Top 10 leadership skills of great leaders
The goal of great leaders is to continuously be better tomorrow than they were today. Here are the top 10 leadership skills of great leaders. You may click on each leadership skill to review the complete article for those skills that may be harder for you than others.
Trustworthy leaders create leaders that are better than they are. Staying true to your convictions means holding tough discussions, clarifying expectations, and letting those that choose not to contribute know they are no longer a match for the organization’s purpose and mission. A leader can become more self-aware, be adaptable, believe in others, and communicate clearly, but without holding others accountable, the leader quickly loses trust.
Leadership Skill #2: Ignite Passion
Passionate leaders spread passion to others through their love of life, doing new things, taking risks, being motivated, having a sense of urgency, and reinventing self. It is a long list, but I’ve narrowed these descriptions of passion down to four, main leadership behaviours. Passionate people are optimistic, have a great story, involve people, and have a simple, recharge strategy.
Followers need the opposite approach of our typical desire to jump in and fix problems. They need managers to involve them in the problem in order to connect and build trust. Great leaders are experts at being vulnerable (walking naked) to reveal their real, authentic character. A leader who doesn’t walk naked isn’t a leader, but a poser because we don’t know who they really are or if we can trust them.
Leaders who are successful at leading change, the movers and shakers, have both the intelligence quotient (IQ) and the emotional quotient (EQ) to successfully initiate and complete a needed change. The blend of IQ and EQ occurs when leaders explore their emotions, internal needs, and what will give them the courage to lead in areas that are unknown. The skill to handle your personal reactions allows you to make change happen at a faster rate than ordinary leaders.
It is a known fact that the difference between an average performing leader and an extraordinary leader is that great leaders build strong teams. When great leaders take a vacation their team members keep things humming without missing a beat. Great leaders know how to build top performing teams that achieve profitable results while they comfortably take a vacation when needed – no sweat.
Great leaders believe that people determine a company’s success or failure. It is not the size of the building, how cool the product is, or even the best equipment or process that determines success. What propels and sustains a successful organization is its diverse team of talented, motivated employees. Great leaders continually invest in their people and understand motivational rewards for employees.
An ethical leader is one that considers positive and negative views, the rights of everyone involved, ensures decisions are made in an ethical manner, and members are held accountable. The ethical actions of a leader enhance his or her credibility and integrity which causes followers to trust. Employees, students, and children establish faith in their leader’s decision making and the choices the leader makes by listening and watching what they do.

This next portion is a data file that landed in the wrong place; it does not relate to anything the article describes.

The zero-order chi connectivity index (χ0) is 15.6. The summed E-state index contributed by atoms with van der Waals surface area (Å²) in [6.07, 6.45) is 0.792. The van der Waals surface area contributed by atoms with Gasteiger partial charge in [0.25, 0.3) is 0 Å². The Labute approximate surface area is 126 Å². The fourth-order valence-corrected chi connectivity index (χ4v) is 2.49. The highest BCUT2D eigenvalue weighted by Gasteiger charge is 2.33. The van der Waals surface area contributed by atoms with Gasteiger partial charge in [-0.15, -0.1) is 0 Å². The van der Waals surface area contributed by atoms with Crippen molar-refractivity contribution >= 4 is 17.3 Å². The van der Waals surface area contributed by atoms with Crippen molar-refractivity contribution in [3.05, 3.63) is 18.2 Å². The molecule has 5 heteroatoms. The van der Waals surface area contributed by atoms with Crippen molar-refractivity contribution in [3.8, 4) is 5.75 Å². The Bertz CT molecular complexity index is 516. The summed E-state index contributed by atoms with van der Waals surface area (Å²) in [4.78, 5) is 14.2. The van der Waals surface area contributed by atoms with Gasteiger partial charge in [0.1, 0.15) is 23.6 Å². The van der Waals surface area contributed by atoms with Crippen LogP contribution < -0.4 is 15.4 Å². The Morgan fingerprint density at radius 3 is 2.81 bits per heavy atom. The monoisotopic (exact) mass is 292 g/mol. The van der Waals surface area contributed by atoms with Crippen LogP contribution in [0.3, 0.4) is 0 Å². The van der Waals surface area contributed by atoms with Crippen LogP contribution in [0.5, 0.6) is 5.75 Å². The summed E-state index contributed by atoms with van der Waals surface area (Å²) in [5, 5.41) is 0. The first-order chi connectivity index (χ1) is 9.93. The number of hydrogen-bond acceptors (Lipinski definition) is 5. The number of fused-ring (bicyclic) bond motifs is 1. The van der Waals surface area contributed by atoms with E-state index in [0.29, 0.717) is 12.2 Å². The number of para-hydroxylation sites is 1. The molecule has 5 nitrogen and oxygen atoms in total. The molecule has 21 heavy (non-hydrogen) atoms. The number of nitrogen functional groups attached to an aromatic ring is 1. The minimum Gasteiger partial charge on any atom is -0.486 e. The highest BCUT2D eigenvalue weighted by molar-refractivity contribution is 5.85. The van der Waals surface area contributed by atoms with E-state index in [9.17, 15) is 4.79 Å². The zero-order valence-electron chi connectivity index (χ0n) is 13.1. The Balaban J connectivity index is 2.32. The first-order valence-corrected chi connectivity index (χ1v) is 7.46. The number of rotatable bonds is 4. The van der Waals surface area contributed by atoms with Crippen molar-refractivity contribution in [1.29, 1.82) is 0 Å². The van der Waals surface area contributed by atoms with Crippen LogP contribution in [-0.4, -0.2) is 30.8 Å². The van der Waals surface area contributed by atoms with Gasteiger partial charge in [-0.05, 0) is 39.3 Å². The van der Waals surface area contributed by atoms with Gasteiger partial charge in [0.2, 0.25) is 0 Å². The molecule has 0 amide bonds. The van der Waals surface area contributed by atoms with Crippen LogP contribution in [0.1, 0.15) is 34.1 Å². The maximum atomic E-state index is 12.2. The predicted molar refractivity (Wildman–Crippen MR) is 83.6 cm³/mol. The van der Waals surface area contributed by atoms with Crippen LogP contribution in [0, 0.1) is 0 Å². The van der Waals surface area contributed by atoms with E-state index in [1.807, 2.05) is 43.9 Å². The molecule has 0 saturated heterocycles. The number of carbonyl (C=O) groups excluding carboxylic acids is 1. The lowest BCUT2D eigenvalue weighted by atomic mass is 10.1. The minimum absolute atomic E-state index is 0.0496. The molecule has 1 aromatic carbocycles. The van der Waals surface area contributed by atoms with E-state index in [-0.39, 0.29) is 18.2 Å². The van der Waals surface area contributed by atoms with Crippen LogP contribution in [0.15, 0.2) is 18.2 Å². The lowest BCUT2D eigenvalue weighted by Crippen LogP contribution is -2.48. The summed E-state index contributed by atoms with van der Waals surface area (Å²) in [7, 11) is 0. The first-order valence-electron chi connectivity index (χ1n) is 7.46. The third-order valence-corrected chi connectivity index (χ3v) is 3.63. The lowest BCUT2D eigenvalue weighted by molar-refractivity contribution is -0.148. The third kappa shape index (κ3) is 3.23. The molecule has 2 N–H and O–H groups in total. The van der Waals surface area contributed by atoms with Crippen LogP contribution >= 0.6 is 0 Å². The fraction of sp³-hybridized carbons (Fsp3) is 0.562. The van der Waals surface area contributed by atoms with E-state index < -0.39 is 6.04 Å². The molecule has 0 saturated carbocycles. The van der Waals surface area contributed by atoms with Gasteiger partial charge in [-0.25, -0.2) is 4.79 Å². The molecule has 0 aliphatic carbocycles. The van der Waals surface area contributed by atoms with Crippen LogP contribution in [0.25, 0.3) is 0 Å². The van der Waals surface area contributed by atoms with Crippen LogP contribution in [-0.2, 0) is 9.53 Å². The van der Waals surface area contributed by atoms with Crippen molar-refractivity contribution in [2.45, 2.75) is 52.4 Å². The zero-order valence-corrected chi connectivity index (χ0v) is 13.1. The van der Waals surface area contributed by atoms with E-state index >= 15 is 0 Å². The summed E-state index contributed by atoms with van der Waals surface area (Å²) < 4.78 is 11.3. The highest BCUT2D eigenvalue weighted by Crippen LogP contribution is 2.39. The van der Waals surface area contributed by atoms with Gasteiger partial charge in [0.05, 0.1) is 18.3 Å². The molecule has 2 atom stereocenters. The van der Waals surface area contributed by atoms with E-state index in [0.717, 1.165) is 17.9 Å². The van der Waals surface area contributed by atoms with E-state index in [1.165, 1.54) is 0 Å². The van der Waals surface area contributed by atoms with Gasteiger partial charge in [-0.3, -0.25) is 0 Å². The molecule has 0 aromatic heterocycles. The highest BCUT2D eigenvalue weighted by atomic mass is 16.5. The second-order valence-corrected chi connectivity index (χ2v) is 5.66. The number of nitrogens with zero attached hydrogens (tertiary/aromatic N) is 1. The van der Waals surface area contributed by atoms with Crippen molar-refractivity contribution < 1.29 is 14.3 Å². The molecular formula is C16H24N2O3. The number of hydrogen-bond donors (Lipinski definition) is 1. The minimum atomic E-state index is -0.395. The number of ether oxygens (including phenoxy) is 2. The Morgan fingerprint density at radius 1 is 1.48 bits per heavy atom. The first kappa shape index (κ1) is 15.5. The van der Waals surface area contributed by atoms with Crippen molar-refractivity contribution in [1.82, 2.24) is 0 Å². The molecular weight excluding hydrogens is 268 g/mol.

Overusing your ego will only lead to counterproductive results. Great leaders constantly work on balancing or adjusting their ego to the appropriate level. You do not need to be the know-it-all. Listen to what others have to say. Put aside your own ego by avoiding telling others what to do. Let others be heard and give them opportunities to provide input.
There’s a big difference between managing others to success—and teaching others to find success themselves. Great leaders find satisfaction not only in teaching others but also in mentoring them—in showing others how they can become more than they ever believed they could. These types of leaders have a strong drive to invest in people not for the return it will give them but for the rewards it will bring to people personally.
Although dysfunctional behaviors are not the intent of great leaders, the overuse of habits and reactions they have used to succeed end up not being appropriate when working with others. When dysfunctional behaviors are overused it creates a roadblock to openness and trust which affects the results the leader needs to achieve. Here’s the key – as long as leaders are willing to work on how they are perceived as well as develop “human relationships”, they can smooth out their rough edges.
Actions for Smoothing Rough Edges:
- Use power to serve others
- Align vision with followers’ needs and aspirations
- Encourage, consider, and learn from criticism
- Stimulate followers to think
- Communicate honestly and directly in a professional manner
- Commit to do whatever must be done to achieve the best results, no matter how difficult
- Coach, develop, and support team members
- Rely on internal, moral standards and convictions
- Look in the mirror and accept responsibility
Reprinted with the permission of Dr. Mary Kay Whitaker, Co-founder & Executive Director of “About Leaders” that works with leading companies to take their management team from good to great. Dr. Whitaker is also the co-author of It All Starts With You – The Power of Pre-Emptive Leadership and author of Connection Rules – Success at Home, Work, and Life. For more information, visit www.aboutleaders.com